The directive to be a “more strategic thinker” is said so often (and with so little precision) that it often comes across as cliché. Nevertheless, the ability to think strategically is invaluable for leaders and aspiring leaders.
Reduced to its essence, strategic thinking is the ability to “look up” from your day-to-day work tasks and responsibilities, and observe and think about the larger world in which your are operating. From an organizational perspective, consider data, ideas, and trends beyond the horizon line. How might your day-to-day work connect to the long-term health and direction of your company?
Consider: what would your CEO or SVP do? What are your senior leaders thinking about?
- Trends in the economy?
- Trends in your industry and changes in your company’s market?
- How your company’s culture contributes (or impedes) its success?
- Different ways to operate to achieve high-level organizational goals?
If you were a member of senior leadership, what would your biggest concerns be? What kinds of opportunities would you be seeking? For more about strategic thinking, read Arden Coaching’s blog posts, “How to Become a Strategic Thinker,” and “Five Ways to Progress From Worker Bee to Strategic Asset.”
Start with Your Mindset
An effective way to work on your strategic thinking skills is to begin with your mindset. As seasoned executive coaches, we’ve seen the amazing correlation between mindset and success and growth — including strategic thinking abilities — in our clients.
Our mindset is the mixture of attitudes, beliefs, and assumptions about how the world works and who we are. Mindset is our “frame of mind”: our uniquely personal interpretation of the facts. Everything we experience — any story we run through our head — from a meeting that tests our patience to the way in which a subordinate reacts to a new work assignment, is a blend of fact and our translation of those facts.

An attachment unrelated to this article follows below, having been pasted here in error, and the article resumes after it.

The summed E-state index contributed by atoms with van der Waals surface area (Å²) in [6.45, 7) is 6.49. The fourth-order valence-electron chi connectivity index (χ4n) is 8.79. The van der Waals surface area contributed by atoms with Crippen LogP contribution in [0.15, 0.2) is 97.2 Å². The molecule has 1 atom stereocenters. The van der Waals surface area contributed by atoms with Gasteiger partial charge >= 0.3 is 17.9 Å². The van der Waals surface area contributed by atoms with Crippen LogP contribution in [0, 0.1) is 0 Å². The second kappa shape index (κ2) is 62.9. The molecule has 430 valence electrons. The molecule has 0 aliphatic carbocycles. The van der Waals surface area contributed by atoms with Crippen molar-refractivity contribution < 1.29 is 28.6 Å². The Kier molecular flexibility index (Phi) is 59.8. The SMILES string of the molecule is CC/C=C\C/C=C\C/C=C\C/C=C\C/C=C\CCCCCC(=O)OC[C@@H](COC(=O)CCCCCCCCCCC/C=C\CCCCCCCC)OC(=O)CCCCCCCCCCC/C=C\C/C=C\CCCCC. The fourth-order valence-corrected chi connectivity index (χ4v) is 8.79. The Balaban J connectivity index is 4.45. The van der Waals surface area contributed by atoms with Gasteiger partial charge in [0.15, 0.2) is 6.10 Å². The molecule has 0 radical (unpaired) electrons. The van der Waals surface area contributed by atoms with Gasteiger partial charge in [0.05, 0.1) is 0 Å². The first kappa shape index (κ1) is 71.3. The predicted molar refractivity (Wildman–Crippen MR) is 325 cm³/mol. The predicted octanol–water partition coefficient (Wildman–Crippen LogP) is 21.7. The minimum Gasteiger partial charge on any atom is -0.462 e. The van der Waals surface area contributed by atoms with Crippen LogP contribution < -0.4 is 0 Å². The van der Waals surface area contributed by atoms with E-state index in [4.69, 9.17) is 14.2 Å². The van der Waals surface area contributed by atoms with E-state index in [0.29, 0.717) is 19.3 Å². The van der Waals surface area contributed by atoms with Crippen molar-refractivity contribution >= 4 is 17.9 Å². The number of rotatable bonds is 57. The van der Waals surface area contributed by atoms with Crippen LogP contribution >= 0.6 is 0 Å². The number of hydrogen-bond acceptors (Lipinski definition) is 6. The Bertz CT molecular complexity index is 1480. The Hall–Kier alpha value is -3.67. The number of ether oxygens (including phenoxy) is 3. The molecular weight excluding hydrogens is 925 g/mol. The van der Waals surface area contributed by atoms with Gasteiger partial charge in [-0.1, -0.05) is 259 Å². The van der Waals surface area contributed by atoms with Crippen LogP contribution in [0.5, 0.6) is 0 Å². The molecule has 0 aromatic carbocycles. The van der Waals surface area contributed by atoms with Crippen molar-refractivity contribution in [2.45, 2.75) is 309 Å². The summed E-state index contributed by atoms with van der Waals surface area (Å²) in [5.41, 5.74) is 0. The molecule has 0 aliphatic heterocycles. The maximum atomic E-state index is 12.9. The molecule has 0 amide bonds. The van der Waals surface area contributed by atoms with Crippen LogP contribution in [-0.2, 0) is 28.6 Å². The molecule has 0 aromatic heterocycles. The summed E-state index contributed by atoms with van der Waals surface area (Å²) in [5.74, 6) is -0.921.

Our mindset is like a pair of colored glasses through which we see the world and interpret its meaning. Our interpretations determine our experience of life. Since interpretations are “made up” by us, we can work to change those interpretations and have a different experience.
Explore your current beliefs and assumptions. Explore possible beliefs and alternative assumptions and interpretations. What aspects of your mindset are helping you think strategically? What aspects may be holding you back? For more about mindset, read Arden Coaching’s blog, “Shape Your Mindset: How Do You Choose to View the World?” and “Mindful Leadership and Self-Awareness.”
Change Your Relationship with the World
A practice of reflecting on, and deliberately adapting, your mindset will help you in many ways, including your ability to think more strategically. We must be willing to modify our mindset if we want to successfully make changes in our careers — or any aspect of our life. You will find this awareness, and the ability to adapt and shape your mindset, truly transformative.
To learn more about mindset, strategic thinking, and executive leadership, contact Arden Coaching at in[email protected] or 646.684.3777.